Like everyone, I'm disappointed by the news about Royce Gracie testing positive for the banned substance, Nandrolone following the Sakuraba fight at K-1. All I thought about was how much I stress to the kids class I teach that jiu jitsu is about technique, not strength. I always submit Royce as proof because at the end of the day, he is the best proof. The little man in the gi who came in and applied his art softly in an event full of hard men. Like most people, Royce was my initial inspiration. I've never been in the greatest shape and I've always appreciated playing a thinking man's game.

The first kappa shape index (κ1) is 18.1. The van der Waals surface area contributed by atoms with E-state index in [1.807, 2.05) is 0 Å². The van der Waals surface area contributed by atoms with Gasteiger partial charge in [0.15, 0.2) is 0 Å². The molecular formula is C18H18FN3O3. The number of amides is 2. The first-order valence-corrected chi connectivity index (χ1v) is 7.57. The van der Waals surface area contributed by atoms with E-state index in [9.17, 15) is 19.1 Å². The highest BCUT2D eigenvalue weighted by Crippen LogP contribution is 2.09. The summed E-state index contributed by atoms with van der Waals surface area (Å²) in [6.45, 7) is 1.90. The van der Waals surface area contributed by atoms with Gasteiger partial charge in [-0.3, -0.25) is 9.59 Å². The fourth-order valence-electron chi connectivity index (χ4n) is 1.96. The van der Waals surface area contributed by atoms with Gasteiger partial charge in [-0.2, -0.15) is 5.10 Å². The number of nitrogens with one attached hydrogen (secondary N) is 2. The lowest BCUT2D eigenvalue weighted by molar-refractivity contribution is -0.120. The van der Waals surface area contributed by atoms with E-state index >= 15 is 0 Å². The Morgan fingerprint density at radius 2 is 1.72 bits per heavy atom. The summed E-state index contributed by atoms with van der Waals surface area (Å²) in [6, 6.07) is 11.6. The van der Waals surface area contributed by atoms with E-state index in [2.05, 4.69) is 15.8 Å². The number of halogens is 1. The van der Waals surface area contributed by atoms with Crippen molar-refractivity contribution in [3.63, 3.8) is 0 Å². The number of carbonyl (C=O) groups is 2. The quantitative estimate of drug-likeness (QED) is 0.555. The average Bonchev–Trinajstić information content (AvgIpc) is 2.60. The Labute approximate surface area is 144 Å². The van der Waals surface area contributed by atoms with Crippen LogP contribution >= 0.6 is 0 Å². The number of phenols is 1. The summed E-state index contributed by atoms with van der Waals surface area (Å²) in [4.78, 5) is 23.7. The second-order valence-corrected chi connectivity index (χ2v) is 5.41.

As the years have gone by since the early UFCs, Royce's star has dimmed and brightened. I wasn't a fan of a lot of the rhetoric that came out of the Torrance Academy back in the day, but as we would all find out, the man behind the message was Rorion, not Royce. Royce was the public symbol, but he wasn't the politician. When he went out there full of bravado and got put to sleep by Wallid during the Rio Oscars de Jiu Jitsu, the first seeds of doubt began to creep into my mind about whether or not I'd been sold a bill of goods. Wallid, after all, was one of Carlson's boys. Carlson, who had made no secret of his ideology that jiu jitsu needed to be supplemented with strength and conditioning because technique was sometimes not enough. The same Carlson who had put his young protege Vitor Vieira Belfort into the UFC with ground skills and hands to match, though few doubted he was getting along sans "special supplements" around the time he fought and lost to heavy underdog Randy Couture. In those days when the internet was still coming together and information was a little more easily manipulated, Carlson represented the Dark Side of the Force. Seeing Wallid on the cover of Black Belt confirmed it. This wasn't the jiu jitsu I'd embraced.